Anti-social Behaviour Bill

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Mr. Ainsworth: The clause is designed to ensure that police officers and police forces are not liable for damages arising from the exercise of their powers under this part of the Bill. The clause is intended to prevent malicious attempts to seek redress for the actions of the police from criminals who might have been involved with the supply of drugs. However, if a police officer fails to act within the boundaries of the Human Rights Act or acts in bad faith, it is entirely right that that matter should be addressed by the courts; I hope that the hon. Member for Surrey Heath is not suggesting that that ought not to be so.

There is no need to amend the clause with regard to the personal liability of the constable. Constables do not have any other form of liability. Under section 88 of the Police Act 1996, chief officers are already liable for the unlawful conduct of constables under their control. Subsection (1) of clause 9 deals with the constable's potential liability and subsection (2) with the chief officer's.

On the point that has been raised by the hon. Member for Mid-Dorset and North Poole, as we are exempting police officers and police forces from malicious attempts to seek redress, that should also apply to those who have been authorised to conduct themselves in this way, along with the chief constable. They would be covered by the same exemption.

Mr. Hawkins: I understand what the Minister has to say. We are obviously not going to agree about the Human Rights Act, but it was a useful debate on personal liability. I do not want to detain the Committee longer, and I beg to ask leave to withdraw the amendment.

Amendment, by leave, withdrawn.

Clause 9 ordered to stand part of the Bill.

Clause 10


Question proposed, That the clause stand part of the Bill.

Mr. Hawkins: I have a couple of brief points and I think that my hon. Friend the Member for South-East Cambridgeshire may wish to speak as well. We were concerned about taxpayers' money being used, and subsection (4), which relates to compensation from central funds, concerned us, but I could not think of an easy and straightforward way of amending the clause. I simply wanted to raise the issue, which is why it is appropriate to say a few words about it in the stand part debate. There will be great concern if a person allows their premises to be misused, but the decision is taken not to implement a closure order owing to a bizarre verdict in the courts, and the person against whom the closure order has been sought then claims for damages and receives money from the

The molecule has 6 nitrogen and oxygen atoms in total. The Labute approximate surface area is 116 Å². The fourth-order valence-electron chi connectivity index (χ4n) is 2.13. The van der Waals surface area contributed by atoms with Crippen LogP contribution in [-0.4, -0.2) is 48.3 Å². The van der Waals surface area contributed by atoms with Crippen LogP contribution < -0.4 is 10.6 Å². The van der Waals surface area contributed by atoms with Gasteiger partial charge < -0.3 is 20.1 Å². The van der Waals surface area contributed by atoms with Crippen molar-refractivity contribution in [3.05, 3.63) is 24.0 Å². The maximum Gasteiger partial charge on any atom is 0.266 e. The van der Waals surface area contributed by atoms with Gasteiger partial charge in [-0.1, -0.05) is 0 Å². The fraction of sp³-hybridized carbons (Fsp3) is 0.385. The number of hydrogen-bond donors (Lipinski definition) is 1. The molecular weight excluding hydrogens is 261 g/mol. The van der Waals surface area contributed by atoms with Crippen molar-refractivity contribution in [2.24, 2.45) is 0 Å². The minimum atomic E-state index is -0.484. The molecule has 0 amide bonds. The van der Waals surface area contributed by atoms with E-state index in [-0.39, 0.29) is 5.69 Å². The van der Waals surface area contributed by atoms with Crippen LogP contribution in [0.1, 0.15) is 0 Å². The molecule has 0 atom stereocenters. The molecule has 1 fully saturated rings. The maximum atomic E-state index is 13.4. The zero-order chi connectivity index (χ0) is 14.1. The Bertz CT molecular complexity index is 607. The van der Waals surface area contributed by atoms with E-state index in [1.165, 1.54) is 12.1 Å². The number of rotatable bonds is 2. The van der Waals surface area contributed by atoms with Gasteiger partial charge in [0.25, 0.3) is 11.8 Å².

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taxpayer. My constituents would not be happy if that were to happen. I therefore thought that it was important to put those concerns on the record, and to see what the Minister has in mind.

One recognises, of course, that an action may have been completely misconceived—the wrong premises may have been chosen, for example. I touched on the fact that to err is human; someone might make a bureaucratic error and write down the wrong address. In such circumstances, in which the people who own the premises have done nothing wrong, they will want some redress if their doors have been broken in. I am, however, worried that a situation might arise in which someone who is not, as lawyers say, coming to equity with clean hands, receives damages from the taxpayer under the provisions of the Bill. I therefore think it important to place that concern on the record at this stage, because the clause as drafted might attract quite a lot of attention when the Bill reaches another place.

The Minister and I are familiar with the sort of points that are picked up by the very senior lawyers—Law Lords and the like—who have experience of dealing with such matters over many years. I thought that if we did not have a brief stand part debate on the clause, their lordships might think that we had completely ignored the difficult issues that compensation from taxpayers' money raises. I hope that the Minister will be able to address some of those issues and that he will take them seriously. We are not trying to eliminate the opportunity for redress to be made to the innocent property owner who has been wronged, but we are concerned about the inappropriate use of taxpayers' money.

Matthew Green: I am glad that we have had the stand part debate, because while the hon. Gentleman was speaking, a further concern occurred to me. Subsection (4)(b) states that the court may order the payment of compensation

    ''if the person is the owner or occupier of the premises, that he took reasonable steps to prevent the use.''

What is a reasonable step? A reasonable step taken by a social landlord or someone who owns 50 or 100 properties might be entirely different from a reasonable step taken by a person who owns one property, decides that they want to travel around the world for six months, finds a tenant and signs a tenancy agreement, goes off round the world, and comes back to find that that tenant was running a crack house. The argument could be made that because that person went off round the world, they did not take any reasonable steps to prevent that happening. The definition of reasonable steps differs depending on who the person is.